The bulk of the writing was done well over a year ago at this point, so I honestly already feel like it’s serving that purpose! I can’t listen to them too much now, but when I do it definitely brings back some of those feelings in a nostalgic way. More than anything I think about how much my perspective has changed since then. All In Your Strideand Winterare the big ones for me in that sense, they were written from a place of mental health struggles and I’m thankful for that to be in the past.




The EP continues your eclectic brand of alt-pop that we’ve seen on recent releases, but in a more considered tone. Fleshed-out rhythms and tight multi-instrumentation floating over psychedelic tinged soundscapes are paired with melancholic and introspective lyricism. How do you think your sound evolved and developed throughout creating the body of work?


It’s hard to say how much it developed during writing the EP, but towards the end of the process I was definitely more enthused by the songs that were more danceable or incorporated more electronic production. And that direction has definitely carried over to the material that we are working on now.




If you had to pick one song off One Moment Never Meant A Thingto play to someone who had never heard your music to make them an instant fan, which song would it be and why?


All In Your Stride. Sonically, thematically, and aesthetically, it’s the most true to what One Moment Never Meant A Thingis.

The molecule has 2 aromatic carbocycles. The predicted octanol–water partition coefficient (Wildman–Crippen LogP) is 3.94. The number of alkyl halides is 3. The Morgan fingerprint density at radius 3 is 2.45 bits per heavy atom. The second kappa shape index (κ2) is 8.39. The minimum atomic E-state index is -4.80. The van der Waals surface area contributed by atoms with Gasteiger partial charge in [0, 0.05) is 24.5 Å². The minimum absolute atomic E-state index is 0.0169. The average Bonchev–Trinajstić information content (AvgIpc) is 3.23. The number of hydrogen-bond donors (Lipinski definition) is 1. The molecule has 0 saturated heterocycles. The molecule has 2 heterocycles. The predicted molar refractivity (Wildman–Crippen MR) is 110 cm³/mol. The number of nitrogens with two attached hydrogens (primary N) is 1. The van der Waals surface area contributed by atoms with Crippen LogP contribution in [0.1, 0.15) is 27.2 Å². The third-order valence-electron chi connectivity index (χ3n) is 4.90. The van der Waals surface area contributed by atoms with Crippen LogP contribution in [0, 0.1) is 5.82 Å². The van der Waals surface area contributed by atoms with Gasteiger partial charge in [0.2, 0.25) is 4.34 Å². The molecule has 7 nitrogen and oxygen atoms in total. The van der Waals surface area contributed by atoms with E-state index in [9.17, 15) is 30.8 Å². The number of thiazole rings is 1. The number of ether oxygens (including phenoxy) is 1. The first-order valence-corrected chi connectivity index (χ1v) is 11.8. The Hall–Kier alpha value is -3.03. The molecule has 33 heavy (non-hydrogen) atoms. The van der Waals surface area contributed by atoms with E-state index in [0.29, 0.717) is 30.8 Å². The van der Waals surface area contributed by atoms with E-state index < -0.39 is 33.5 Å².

How do you feel your music speaks to listeners, and what messages do you hope they take away from the EP?


I so clearly know what I want people to feel but really struggle to explain it, though it’s very similar to the effect that a lot of my favourite artists have for me. It’s like a sense of sentimentality or personal reflection, and I hope the songs inspire some thoughts around growth and meaning in their lives. The EPs title comes from the song Wendouree, which I hope excites people about the relationships that are in their life at the present moment.




Did you encounter any challenges whilst creating music during the COVID-19 pandemic, or did it allow you the time and space to immerse yourself within this musical project?


Yes and no. We obviously weren’t able to play any live shows, which I think was good considering that I was probably just about to burn myself out in April/May trying to put that together amidst finishing the EP. But also having such an empty calendar enabled me to just do nothing but work on the visual branding and single releases which wasn’t great either. I definitely had some periods of quite an unhealthy work ethic.




What prompted you to take on the pseudonym NEON PATTERN SUNDIAL?


I just liked the sound of it and it gave me a ‘larger than life’ feeling, which was very attractive. It doesn’t have any real meaning behind it, though it’s somewhat a homage or reference to Neon Pattern Drum, a song by Jon Hopkins which I love. I sat on a lot of names prior to arriving at this one, and kept it to myself for a while to work out if I really liked it before letting others opinions influence me. A few people tried to err me on the side of caution, being such a long and abstract name, but at that point I just knew that I really liked it!




Could you tell us a bit about your creative process when writing and recording songs?